Nursing Graduate’s New Businesses Combat Maternal, Infant Mortality

Nursing Graduate’s New Businesses Combat Maternal, Infant Mortality

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Vanessa Johnson supports families during a pregnancy and after baby’s birth

Vanessa Johnson always knew she wanted to be an educator and always felt a deep connection to the health field, but it was the compassion, knowledge and support of her instructors at MATC that helped her through the school’s Registered Nursing program. Johnson graduated in 2005 and now works as a doula, providing advocacy, education and support to families during pregnancy and after birth.

As a young, African American, single mother, Johnson said there were a lot of instances during her pregnancy when she felt none of her caregivers looked like her or represented her.

“I knew at that time I really wanted to change that narrative and offer support to families that aren’t represented in those spaces,” she said.

MATC provided valuable connections

Johnson enrolled in MATC’s Registered Nursing associate degree program and said the most valuable takeaway from her education was the connections she made with faculty, classmates and the community.

Whether it was making sure she got her financial aid work-study hours in at the campus multicultural center or writing letters of recommendation for the more than 15 scholarships she applied to every semester, Johnson’s mentors and advisors were instrumental in supporting her through the academic and financial challenges of going to college as a single parent.

Johnson was inspired by the number of women, especially African American women, in influential positions in MATC’s Nursing program. She became president of the Future Black Nurses Association on campus and was a scholarship recipient for the Black Nurses Association.

She also forged relationships with fellow nursing students and medical professionals, who continue to partner and support each other as they evolve in the field. After graduating, she became a registered nurse and a certified breastfeeding educator. Eventually, she was introduced to the world of doulas through a workshop. 

 “And now I’m building relationships for families here who are at risk,” Johnson said. “Doulas are also used as a community resource. I’ve had families call me for numerous things even outside of the birth, whether it’s housing or a mechanic. Once you start to build those relationships you become infused in their lives.”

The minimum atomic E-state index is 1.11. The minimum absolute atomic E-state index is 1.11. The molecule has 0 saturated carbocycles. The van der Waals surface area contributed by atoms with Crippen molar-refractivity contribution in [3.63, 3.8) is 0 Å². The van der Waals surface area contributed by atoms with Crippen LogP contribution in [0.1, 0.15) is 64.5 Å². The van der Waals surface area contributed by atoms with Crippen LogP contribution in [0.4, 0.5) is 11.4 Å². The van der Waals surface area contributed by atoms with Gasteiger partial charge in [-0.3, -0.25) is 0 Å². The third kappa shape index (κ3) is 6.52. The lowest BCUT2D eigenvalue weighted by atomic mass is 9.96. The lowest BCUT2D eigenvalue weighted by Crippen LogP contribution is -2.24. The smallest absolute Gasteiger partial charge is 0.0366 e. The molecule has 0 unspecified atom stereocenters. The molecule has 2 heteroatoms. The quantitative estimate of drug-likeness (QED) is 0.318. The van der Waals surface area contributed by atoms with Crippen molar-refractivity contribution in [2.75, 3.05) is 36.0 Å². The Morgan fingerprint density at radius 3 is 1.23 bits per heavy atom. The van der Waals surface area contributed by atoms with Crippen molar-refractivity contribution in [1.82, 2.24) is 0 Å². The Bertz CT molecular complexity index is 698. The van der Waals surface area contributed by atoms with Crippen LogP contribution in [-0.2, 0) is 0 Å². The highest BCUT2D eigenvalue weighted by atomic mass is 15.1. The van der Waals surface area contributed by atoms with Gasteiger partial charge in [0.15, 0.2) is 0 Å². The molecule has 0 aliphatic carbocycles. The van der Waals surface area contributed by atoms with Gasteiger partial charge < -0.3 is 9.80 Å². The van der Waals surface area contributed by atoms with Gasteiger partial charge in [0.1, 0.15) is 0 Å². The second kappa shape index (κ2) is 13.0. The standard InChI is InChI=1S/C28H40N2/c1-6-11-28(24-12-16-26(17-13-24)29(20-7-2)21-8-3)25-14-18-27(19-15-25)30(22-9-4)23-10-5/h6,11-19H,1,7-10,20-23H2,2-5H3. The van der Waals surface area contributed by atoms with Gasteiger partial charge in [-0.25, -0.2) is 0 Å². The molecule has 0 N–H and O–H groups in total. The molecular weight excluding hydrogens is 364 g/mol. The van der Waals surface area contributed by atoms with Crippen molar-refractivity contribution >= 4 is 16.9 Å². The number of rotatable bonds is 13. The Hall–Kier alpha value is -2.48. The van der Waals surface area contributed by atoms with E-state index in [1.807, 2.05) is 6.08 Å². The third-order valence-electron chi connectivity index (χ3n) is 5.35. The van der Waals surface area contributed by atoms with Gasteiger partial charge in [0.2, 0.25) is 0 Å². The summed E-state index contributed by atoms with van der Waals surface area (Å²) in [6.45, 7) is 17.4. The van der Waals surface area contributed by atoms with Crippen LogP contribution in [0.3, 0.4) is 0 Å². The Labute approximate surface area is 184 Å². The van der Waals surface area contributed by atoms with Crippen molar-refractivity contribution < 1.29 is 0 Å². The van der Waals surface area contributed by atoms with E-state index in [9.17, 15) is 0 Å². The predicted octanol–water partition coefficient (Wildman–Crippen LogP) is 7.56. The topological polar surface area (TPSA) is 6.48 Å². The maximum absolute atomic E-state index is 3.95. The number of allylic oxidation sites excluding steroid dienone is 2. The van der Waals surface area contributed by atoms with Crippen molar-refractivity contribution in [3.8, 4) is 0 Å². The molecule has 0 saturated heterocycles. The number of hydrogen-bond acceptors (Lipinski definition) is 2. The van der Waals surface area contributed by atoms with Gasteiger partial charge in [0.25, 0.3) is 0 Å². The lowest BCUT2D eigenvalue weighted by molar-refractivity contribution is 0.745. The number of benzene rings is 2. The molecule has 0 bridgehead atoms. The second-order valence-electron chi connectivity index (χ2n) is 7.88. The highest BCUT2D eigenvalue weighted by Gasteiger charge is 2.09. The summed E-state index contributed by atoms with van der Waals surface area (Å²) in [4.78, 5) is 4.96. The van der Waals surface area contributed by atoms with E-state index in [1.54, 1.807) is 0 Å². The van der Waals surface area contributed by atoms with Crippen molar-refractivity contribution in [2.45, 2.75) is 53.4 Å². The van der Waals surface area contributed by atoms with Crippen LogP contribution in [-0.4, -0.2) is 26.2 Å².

She has worked as a doula for the Community Doula Initiative, a pilot program implemented by the City of Milwaukee Health Department with funding from Milwaukee County. In the last year, she has launched two businesses – A Miracle Happened Wellness and Birth Services, which provides doula support, and Birth Workers United Inc., which will bring together all the birth work disciplines for a more collaborative approach to supporting families.

Though she said she has to take off her nursing hat while working as a doula, having a medical background allows her to build cohesive relationships and act as a liaison between the medical teams, the pregnant families and the community.  

Johnson said her mission is to support all women, especially those in need, as she serves communities and populations with some of the highest maternal and infant mortality rates in the country.

“I support all women, and I have a dire need to support African American women because of the statistics and because I’m African American,” she said. “I want to see us live and thrive and be there for our babies, and I want our babies to live and thrive as well.”

Through what she calls “sacred work” or “heart work,” Johnson often offers discounted or donated services to those who aren’t able to afford it.

In addition, Johnson is a member of Black Nurses Rock, which was initiated by an MATC graduate, and is now developing a training curriculum to make her line of work more accessible to aspiring doulas.

“I am part of different nursing organizations today. Being able to stay connected over so many years based on the relationships and the camaraderie we formed while we were pushing our way through that rigorous program — it was just life-changing,” Johnson said.

MATC and United Health working to attract more nurses to the field

MATC and United Health Foundation continue to work in partnership on a multiyear effort with dedicated funding to increase the number of MATC nursing graduates. This partnership has allowed MATC to increase nursing faculty to open more spots for interested students, provide intensive support to help students succeed, and establish transfer partnerships for students to earn their bachelor’s degree in nursing.

To learn more about MATC health services programs, visit matc.edu/health_sciences.

To make a donation in support of nursing careers, contact Development Director Monika Walloch at 414-297-8514, wallocms@matc.edu, or Donate Now.